01 February 2015

Jane Austen’s Life of Peggy Lee

On simultaneously reading James Gavin’s Is That All There Is? The Strange Life of Peggy Lee and Jane Austen’s Mansfield Park.


It being agreed among the party, that no other occupation would compare with the pleasure of hearing Miss Lee sing, the carriages were called for, and set out from Hedgerowe House at seven o’clock, amidst great excitement of anticipation. Only Mr. Thompson dissented, for though he could not dispute Miss Lee’s excellence as a singer, “but however, should the present entertainment in any way resemble that of her Broadway show, Peg, then we must prepare ourselves for a considerable discouragement.”

The evening was fine, but the road to 28th Street was long, and the party had occasion to reflect upon Miss Lee’s peculiarities, and to wonder whether, this evening, she would rise from her chaise longue or remain there as she sang. “It is a most excellent quality in a lady,” declared Miss Wallace, “that she should never raise her voice; in that, I think, we may all look to Miss Lee for an example.”

Reports of Miss Lee’s health, having disturbed Mr. Bennett, however, he expressed the intention, to share with her the most excellent physic, which he had got in Palm Beach the previous spring, “for there is nothing, you may mark my words, that cannot be cured with physic and exercise, such as riding, if the mount be as sound as my good roan, that is the admiration of the county; and I have heard, that Miss Lee will never leave her room all day before sundown, if then. An excess of repose is unwise.”

“I am quite sure that Miss Lee must be in want of a husband,” said Lady Randall, “for she has only three thousand a year, and such is her character, that she must have a new gown, whenever she steps out; and though the colours never vary from white to peach to pink, she has by now a great quantity. For my part, I shall tell her that a muslin frock should be most becoming, and not at all dear, with only a turban and a few feathers, or a hat; for the number of gentlemen, possessing twenty thousand a year and inclined to seek her hand, cannot at this moment be plentiful, else she would be married already.” But Louisa declared Miss Lee’s prospects a subject worthy of no regard whatever, and returned to her tambour; and Lord Randall cared only whether Miss Lee would sing “Fever” again.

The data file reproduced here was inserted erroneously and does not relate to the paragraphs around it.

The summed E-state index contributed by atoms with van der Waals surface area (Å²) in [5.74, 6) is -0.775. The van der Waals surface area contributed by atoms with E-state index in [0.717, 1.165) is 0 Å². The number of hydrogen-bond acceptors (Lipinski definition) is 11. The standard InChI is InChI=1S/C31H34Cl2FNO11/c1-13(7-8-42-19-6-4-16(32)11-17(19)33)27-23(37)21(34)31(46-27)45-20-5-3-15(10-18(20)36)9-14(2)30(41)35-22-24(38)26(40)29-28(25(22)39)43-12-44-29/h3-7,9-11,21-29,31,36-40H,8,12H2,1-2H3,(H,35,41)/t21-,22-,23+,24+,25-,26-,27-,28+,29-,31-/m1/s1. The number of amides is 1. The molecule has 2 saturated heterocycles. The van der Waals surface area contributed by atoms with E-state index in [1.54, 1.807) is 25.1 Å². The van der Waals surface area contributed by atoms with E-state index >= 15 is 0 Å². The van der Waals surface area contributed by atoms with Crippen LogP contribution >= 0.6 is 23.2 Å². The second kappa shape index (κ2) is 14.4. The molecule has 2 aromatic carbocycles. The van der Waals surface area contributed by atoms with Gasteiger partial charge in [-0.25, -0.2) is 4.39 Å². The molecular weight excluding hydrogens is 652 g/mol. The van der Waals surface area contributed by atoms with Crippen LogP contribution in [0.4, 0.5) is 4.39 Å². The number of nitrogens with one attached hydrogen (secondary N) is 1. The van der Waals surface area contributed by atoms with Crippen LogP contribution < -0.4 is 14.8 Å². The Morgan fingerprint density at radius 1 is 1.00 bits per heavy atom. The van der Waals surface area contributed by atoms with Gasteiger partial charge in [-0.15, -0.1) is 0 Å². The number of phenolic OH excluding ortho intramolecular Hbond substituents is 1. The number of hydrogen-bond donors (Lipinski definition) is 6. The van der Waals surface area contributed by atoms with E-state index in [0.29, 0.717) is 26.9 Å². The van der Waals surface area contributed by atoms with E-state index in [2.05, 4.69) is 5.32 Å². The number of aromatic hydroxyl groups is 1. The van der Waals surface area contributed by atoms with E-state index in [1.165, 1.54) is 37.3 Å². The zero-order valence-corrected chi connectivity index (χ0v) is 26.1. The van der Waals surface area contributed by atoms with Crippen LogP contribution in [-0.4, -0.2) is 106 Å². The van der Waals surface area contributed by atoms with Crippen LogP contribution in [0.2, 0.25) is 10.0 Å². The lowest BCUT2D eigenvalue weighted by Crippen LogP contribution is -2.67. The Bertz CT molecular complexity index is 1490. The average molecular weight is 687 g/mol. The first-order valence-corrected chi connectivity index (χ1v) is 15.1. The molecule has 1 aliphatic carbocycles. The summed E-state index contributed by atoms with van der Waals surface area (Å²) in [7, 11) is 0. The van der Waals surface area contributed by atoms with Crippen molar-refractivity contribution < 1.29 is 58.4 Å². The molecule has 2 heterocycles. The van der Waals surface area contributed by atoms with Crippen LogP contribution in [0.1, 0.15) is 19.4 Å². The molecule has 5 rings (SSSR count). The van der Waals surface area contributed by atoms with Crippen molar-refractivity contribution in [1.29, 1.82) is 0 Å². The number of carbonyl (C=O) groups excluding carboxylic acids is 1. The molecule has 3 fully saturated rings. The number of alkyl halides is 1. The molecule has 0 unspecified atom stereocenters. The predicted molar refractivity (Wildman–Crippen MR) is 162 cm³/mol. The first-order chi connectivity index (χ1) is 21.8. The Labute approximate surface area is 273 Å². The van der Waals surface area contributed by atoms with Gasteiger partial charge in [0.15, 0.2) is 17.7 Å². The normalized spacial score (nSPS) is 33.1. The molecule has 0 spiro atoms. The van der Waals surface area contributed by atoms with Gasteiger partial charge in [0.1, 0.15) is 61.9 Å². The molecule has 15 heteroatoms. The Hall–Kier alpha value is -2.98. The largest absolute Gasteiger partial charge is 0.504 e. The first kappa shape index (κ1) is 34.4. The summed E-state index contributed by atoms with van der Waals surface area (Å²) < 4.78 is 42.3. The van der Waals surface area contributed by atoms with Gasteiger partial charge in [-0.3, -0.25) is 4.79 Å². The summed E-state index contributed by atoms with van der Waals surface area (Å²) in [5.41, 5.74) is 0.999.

Mr. Dawson’s Ballroom had never looked so gay as it did this evening, they agreed upon entering it, its narrow grey walls presenting an aspect, that must provoke the admiration of anyone, whose opinions on music, or on the cut of another woman’s frock, are strong. Yet Mrs. Collins did, with a sigh, regret the Empire Room, where the party had met so many times in the past; and “she did not wonder that Miss Lee will not at any cost remove her sunglasses, for she cannot care at all for the view, when she looks out upon the present Ballroom and recalls the former Empire.”

A servant informing them, of there being no madeira, nor even any claret, at the ready, the party generally agreed upon gin and tonics, and for Miss Julia Bennett, a Harvey Wallbanger; and awaited Miss Lee’s arrival.


Anne said...

I don't know much about this book or Peggy Lee...but the very odd subtitle lets one a lot...as in hacket job ...I mean there are others more worthy of being called strange by their biographer ...wouldn't you say?

William V. Madison said...

The book is by no means a hatchet job, and Jim Gavin (who is a friend of mine) treats Peggy Lee with the kind of sensitivity that she often failed to show toward anyone other than herself. (She was the inspiration for the Muppets' Miss Piggy, after all.) As for "strange" -- now that I've read the book, the word strikes me as entirely apt, and I underscore (again?) that I walked away from her biography with genuine sympathy for her.

Anne said...

I'll take your word for it Bill . Of course I did not know you were a friend of the author...considering that, you treated me like the gentleman you are ;)